More than 1,000 personnel to secure area south of Border for G8

Major Garda and Defence Forces operation being put in place ahead of Fermanagh event

Garda Assistant Commissioner Kieran Kenny speaking  during a G8 briefing at the Hillgrove Hotel in Monaghan. PhotograpH:  Niall Carson/PA Wire

Garda Assistant Commissioner Kieran Kenny speaking during a G8 briefing at the Hillgrove Hotel in Monaghan. PhotograpH: Niall Carson/PA Wire

Thu, Jun 6, 2013, 09:22



A major Garda and Defence Forces security operation is being put in place involving more than 1,000 personnel to secure the area just south of the Border from where the G8 summit is set to take place in Co Fermanagh.

It is the first major security operation in which the Garda has based so much of its information and intelligence gathering on the study of websites and the Facebook and Twitter accounts linked to known international anti-establishment groups and organised protest groups.

The summit, which begins in just under a fortnight, is a security threat flashpoint because of the number of world leaders that will be present, including those from the US, UK, Canada, Russia, Germany, Italy, France and Japan, with US military personnel assisting the security operation for the summit.

While it takes place at the Lough Erne resort north of the Border near Enniskillen, a major security operation is being put in place just south of the Border to control any violence that may flare on the fringes of the summit and also to prevent the Republic being used as a launching pad for demonstration or terrorist groups, from both Ireland and abroad.

900 gardaí
Some 900 gardaí will be in the region for the period covering the summit on June 17th and 18th and the lead-up to it.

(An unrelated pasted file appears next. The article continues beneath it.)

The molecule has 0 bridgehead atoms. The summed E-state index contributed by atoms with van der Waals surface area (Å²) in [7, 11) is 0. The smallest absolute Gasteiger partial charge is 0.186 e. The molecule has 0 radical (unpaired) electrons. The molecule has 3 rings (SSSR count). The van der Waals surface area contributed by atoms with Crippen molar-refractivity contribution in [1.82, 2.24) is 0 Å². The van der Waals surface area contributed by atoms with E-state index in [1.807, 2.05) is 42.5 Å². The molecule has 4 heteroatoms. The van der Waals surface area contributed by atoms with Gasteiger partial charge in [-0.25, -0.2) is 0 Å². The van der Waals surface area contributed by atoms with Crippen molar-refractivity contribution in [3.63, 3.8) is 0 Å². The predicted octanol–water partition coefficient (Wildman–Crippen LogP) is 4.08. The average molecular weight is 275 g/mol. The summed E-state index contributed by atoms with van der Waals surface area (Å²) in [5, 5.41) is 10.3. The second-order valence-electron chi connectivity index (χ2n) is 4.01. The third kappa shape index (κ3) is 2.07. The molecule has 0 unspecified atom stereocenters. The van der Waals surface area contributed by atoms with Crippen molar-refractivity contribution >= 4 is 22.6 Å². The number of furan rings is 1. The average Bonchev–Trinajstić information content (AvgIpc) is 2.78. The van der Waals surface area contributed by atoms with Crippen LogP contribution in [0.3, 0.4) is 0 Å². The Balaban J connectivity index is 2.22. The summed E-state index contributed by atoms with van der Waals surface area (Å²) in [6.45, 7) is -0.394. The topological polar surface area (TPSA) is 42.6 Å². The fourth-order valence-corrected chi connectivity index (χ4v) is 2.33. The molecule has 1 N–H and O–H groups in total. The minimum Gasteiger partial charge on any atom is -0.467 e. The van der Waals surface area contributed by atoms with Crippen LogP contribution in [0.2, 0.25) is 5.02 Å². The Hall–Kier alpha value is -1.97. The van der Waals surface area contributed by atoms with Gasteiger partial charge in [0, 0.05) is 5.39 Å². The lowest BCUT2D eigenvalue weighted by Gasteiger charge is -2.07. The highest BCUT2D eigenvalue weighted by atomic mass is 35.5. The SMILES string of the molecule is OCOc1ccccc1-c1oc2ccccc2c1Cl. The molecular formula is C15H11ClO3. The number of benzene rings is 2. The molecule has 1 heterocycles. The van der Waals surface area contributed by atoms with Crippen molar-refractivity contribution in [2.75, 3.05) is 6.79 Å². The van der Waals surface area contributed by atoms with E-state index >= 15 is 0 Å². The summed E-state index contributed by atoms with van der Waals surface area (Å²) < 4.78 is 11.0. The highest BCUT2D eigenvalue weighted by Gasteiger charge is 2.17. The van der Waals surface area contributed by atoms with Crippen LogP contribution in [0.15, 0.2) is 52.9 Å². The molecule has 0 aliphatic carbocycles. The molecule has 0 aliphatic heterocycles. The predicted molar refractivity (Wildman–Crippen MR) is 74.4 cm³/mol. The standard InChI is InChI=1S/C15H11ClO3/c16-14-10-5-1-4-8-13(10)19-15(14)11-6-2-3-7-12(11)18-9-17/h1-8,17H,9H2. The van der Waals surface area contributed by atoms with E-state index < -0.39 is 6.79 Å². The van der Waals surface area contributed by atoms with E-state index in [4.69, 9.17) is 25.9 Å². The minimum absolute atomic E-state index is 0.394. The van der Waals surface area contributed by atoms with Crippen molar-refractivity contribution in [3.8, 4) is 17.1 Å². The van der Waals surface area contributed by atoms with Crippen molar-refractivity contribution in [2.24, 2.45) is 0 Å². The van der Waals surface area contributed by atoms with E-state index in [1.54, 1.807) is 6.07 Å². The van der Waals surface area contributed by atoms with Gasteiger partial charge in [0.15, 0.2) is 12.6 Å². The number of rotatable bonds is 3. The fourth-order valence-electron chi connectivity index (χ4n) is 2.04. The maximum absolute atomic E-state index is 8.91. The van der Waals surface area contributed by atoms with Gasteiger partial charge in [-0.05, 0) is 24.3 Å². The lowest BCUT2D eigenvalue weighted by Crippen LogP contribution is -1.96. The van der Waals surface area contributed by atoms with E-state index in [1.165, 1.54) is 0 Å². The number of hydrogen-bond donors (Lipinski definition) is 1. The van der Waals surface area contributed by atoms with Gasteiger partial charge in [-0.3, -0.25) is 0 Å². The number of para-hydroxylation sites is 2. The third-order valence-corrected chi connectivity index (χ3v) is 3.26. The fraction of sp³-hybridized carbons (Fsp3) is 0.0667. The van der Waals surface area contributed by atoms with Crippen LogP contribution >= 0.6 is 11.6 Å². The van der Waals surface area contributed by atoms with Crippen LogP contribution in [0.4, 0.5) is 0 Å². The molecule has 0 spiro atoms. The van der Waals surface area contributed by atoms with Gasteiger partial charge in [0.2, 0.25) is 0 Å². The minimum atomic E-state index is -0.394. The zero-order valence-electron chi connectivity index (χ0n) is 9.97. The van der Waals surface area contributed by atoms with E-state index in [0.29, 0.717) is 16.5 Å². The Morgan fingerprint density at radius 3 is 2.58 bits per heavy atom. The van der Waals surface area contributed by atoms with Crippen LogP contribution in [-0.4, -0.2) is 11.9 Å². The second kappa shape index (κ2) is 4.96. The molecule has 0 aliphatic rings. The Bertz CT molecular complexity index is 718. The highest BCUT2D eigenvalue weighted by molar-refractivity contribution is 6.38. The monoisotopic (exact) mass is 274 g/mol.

Gardaí will place a particular emphasis on securing the Border, splitting the Borderlands into strategic policing areas, with major static checkpoints established for up to five days to monitor any threat that may be moving between the jurisdictions. While hundreds of public order unit gardaí will be on standby on a 24-hour basis in fleets of vehicles to be moved into position if rioting or any other on-street disorder flares, Assistant Commissioner Kieran Kenny said the Garda would adopt a high tolerance approach to protestors, whom he said were entitled to gather and demonstrate.

“But if there is trouble we will be ready to deal with it and we are confident we have the resources in place,” he said.

Gardaí have asked the Courts Service to have special late-night and early-morning sittings available to process any protestors arrested.

The Defence Forces is also aiding the operation, though theirs is a support role and the numbers of personnel are much smaller than for the Garda operation. Bomb disposal teams will be on standby in the region to deal with any suspicious devices on the southern side of the Border. Garda sources said that following a number of viable devices being found and hoax alerts triggered during Queen Elizabeth’s visit to Dublin two years ago, the bomb disposal teams will “almost certainly” be needed over the key five-day period.

As well as public order gardaí, there will also be armed members from the Emergency Response Unit, armed Regional Support Unit, Dog Unit, Water Unit, Special Detective Unit and National Surveillance Unit.

Garda and Defence Forces helicopters will also be in the skies for surveillance.

Port checks
Gardaí say that while they are monitoring the threat from dissident republicans active on both sides of the Border, checks have also been put in place at airports and ferry ports to identify a wide range of foreign protest groups – from anti-capitalist factions to anti-war protestors – to keep on top of any threat posed by them and also any threat from foreign terrorist groups.

In the event of an extreme security threat, such as a terrorist attack or very large-scale rioting, Garda had the option of turning off the mobile phone network to block those involved from communicating and co-ordinating trouble.